Objective The purpose of this study was to examine the heart rate reserve (HRR) at first and second ventilatory thresholds (VT’s) in postmenopausal women and compare it with optimal intensity range recommended by the ACSM (40-84%HRR). An additional aim was to evaluate whether a higher aerobic power level corresponded to a higher HRR at VT’s. Methods Fifty-eight postmenopausal women participated in this study (aged 48-69). A graded 25Wmin(-2) cycle ergometer (Monark E839) exercise protocol was performed in order to assess aerobic power. The heart rate and gas-exchange variables were measured continuously using a portable gas analyzer system (Cosmed K4b). The first (VT(1)) and the second (VT(2)) VT’s were determined by the time course curves of ventilation and O(2) and CO(2) ventilatory equivalents. A K-means clustering analysis was used in order to identify VO(2max) groups (cut-off of 30.5mlkg(-1)min(-1)) and differences were evaluated by an independent sample t-test. Bland-Altman plots were performed to illustrate the agreement between methods. Results The women’s HRR values at VT(1) were similar to 40%HRR in both VO(2max) groups. At VT(2) both VO(2max) groups exhibited negative differences (P<0.01) for the predicted 84%HRR intensity (-14.46% in the lower VO(2max) group and -16.32% in the higher VO(2max) group). Conclusions An upper limit of 84% overestimates the %HRR value for the second ventilatory threshold, suggesting that the cardiorespiratory target zone for this population should be lower and narrower (40-70%HRR).
- Environmental science and pollution research international
- Published about 6 years ago
Previous researches have demonstrated that biological phosphorus removal (BPR) from wastewater could be driven by the aerobic/extended-idle (A/EI) regime. This study further investigated temperature effects on phosphorus removal performance in six A/EI sequencing batch reactors (SBRs) operated at temperatures ranging from 5 to 30 °C. The results showed that phosphorus removal efficiency increased with temperature increasing from 5 to 20 °C but slightly decreased when temperature continually increased to 30 °C. The highest phosphorus removal rate of 97.1 % was obtained at 20 °C. The biomass cultured at 20 °C contained more polyphosphate accumulating organisms (PAO) and less glycogen accumulating organisms (GAO) than that cultured at any other temperatures investigated. The mechanism studies revealed that temperature affected the transformations of glycogen and polyhydroxyalkanoates, and the activities of exopolyphosphatase and polyphosphate kinase activities. In addition, phosphorus removal performances of the A/EI and traditional anaerobic/oxic (A/O) SBRs were compared at 5 and 20 °C, respectively. The results showed the A/EI regime drove better phosphorus removal than the A/O regime at both 5 and 20 °C, and more PAO and less GAO abundances in the biomass might be the principal reason for the higher BPR in the A/EI SBRs as compared with the A/O SBRs.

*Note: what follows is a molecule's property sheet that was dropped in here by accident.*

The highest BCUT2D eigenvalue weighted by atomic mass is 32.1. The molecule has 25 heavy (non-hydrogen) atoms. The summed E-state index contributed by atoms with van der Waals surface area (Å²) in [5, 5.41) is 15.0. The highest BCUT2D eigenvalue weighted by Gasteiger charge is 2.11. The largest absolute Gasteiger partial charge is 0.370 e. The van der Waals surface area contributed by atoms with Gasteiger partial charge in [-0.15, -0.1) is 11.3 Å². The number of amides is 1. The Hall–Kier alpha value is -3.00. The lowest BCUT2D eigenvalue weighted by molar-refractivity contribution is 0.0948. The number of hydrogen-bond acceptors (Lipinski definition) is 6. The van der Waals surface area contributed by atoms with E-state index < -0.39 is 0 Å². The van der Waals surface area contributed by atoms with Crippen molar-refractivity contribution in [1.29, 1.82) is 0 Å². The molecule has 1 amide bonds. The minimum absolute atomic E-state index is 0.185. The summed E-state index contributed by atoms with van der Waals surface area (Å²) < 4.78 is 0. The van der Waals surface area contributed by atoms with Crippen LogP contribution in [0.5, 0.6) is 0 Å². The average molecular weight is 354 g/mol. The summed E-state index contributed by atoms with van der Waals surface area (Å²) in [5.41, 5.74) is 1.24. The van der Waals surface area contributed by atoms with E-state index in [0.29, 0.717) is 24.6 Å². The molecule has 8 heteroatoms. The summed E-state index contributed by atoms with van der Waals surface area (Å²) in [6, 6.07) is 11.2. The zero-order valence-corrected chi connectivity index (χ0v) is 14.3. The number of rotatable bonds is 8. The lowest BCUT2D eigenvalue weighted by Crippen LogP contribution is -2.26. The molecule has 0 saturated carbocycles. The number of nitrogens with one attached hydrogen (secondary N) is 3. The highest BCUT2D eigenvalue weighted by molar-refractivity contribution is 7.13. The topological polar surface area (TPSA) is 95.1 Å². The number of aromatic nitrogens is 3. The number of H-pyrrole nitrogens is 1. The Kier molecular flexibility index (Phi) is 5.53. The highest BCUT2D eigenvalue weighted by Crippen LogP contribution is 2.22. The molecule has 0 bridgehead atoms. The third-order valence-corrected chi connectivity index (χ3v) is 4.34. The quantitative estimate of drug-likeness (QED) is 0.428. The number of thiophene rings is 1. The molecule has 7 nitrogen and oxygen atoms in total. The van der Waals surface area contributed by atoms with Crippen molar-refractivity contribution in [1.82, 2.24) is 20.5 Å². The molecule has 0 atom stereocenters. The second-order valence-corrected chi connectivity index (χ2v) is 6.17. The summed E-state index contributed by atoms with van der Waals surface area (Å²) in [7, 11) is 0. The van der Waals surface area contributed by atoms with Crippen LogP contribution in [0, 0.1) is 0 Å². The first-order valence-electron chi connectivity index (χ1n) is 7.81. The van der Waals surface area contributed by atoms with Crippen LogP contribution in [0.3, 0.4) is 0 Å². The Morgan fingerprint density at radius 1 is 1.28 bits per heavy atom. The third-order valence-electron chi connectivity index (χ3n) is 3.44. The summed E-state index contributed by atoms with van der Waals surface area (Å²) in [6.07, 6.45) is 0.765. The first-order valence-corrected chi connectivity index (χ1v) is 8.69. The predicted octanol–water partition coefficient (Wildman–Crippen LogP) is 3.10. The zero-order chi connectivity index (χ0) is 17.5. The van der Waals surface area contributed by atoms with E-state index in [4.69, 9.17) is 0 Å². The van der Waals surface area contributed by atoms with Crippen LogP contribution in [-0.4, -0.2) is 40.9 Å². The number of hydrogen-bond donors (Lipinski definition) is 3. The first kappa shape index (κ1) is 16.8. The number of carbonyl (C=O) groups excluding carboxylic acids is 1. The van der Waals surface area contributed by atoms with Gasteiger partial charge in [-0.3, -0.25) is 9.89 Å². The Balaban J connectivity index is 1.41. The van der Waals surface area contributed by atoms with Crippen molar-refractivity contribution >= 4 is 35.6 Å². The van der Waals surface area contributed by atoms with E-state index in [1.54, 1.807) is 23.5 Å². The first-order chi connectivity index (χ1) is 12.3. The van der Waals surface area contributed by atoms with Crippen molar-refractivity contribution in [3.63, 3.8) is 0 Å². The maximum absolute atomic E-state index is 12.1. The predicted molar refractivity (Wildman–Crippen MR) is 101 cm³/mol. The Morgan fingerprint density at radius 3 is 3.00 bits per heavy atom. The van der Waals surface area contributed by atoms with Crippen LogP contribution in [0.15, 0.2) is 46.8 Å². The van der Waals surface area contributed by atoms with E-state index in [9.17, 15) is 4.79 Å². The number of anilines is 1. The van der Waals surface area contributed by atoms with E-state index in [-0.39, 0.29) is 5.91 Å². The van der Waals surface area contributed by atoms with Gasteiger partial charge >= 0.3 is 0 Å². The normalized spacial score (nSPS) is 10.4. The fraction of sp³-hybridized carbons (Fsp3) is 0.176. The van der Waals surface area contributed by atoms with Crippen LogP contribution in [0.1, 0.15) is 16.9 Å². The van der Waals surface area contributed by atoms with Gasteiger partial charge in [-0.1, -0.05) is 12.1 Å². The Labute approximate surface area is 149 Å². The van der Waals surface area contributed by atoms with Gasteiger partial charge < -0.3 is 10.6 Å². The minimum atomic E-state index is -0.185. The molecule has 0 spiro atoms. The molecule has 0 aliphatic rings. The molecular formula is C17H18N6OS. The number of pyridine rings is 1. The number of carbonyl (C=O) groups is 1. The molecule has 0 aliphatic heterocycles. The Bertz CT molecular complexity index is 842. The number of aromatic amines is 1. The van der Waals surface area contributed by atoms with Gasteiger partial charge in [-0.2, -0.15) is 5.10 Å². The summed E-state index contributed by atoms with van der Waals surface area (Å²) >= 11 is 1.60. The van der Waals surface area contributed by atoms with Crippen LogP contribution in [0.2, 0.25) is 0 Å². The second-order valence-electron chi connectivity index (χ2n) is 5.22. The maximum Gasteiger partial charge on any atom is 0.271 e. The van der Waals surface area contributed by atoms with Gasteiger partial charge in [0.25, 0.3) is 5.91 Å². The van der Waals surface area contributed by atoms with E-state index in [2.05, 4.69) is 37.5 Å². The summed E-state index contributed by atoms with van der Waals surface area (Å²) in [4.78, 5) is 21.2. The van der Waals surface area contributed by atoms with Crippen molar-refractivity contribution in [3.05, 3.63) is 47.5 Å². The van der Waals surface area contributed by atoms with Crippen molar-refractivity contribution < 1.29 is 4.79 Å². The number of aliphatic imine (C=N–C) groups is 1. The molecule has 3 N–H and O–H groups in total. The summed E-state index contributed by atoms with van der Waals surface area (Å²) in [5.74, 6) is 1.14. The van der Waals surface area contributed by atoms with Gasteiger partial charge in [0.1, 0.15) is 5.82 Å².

Multimodal nanoprobes that integrate different imaging modalities in one nano-system could offer synergistic effect over any modality alone to satisfy the higher requirements on the efficiency and accuracy for clinical diagnosis and medical research. Upconversion nanoparticles (UCNPs), particularly lanthanide (Ln)-based NPs have been regarded as an ideal building block for constructing multimodal bioprobes due to their fascinating properties. In this review, we first summarize recent advances in the optimizations of existing UCNPs. In particular, we highlight the applications of Ln-based UCNPs for multimodal cancer imaging in vitro and in vivo. The explorations of UCNPs-based multimodal nanoprobes for targeting diagnosis and imaging-guided therapeutics are also presented. Finally, the challenges and perspectives of Ln-based UCNPs in this rapid growing field are discussed.
Evaluation of Particle Size Influence on Proximate Composition, Physicochemical, Techno-Functional and Physio-Functional Properties of Flours Obtained from Persimmon (Diospyros kaki Trumb.) Coproducts
- Plant foods for human nutrition (Dordrecht, Netherlands)
- Published about 3 years ago
The aim of the work was to study the influence of particle size in the composition, physicochemical, techno-functional and physio-functional properties of two flours obtained from persimmon (Diospyros kaki Trumb. cvs. ‘Rojo Brillante’ (RBF) and ‘Triump’ (THF) coproducts. The cultivar (RBF and THF) and particle size significantly affected all parameters under study, although depending on the evaluated property, only one of these effects predominated. Carbohydrates (38.07-46.98 g/100 g) and total dietary fiber (32.07-43.57 g/100 g) were the main components in both flours (RBF and THF). Furthermore, insoluble dietary fiber represented more than 68% of total dietary fiber content. All color properties studied were influenced by cultivar and particle size. For both cultivars, the lower particle size, the higher lightness and hue values. RBF flours showed high values for emulsifying activity (69.33-74.00 mL/mL), while THF presented high values for water holding capacity (WHC: 9.47-12.19 g water/g sample). The bile holding capacity (BHC) and fat/oil binding values were, in general, higher in RBF (19.61-12.19 g bile/g sample and 11.98-9.07, respectively) than THF (16.12-12.40 g bile/g sample and 9.78-7.96, respectively). The effect of particle size was really evident in both WHC and BHC. Due to their dietary fiber content, techno-functional and physio-functional properties, persimmon flours seem to have a good profile to be used as potential functional ingredient.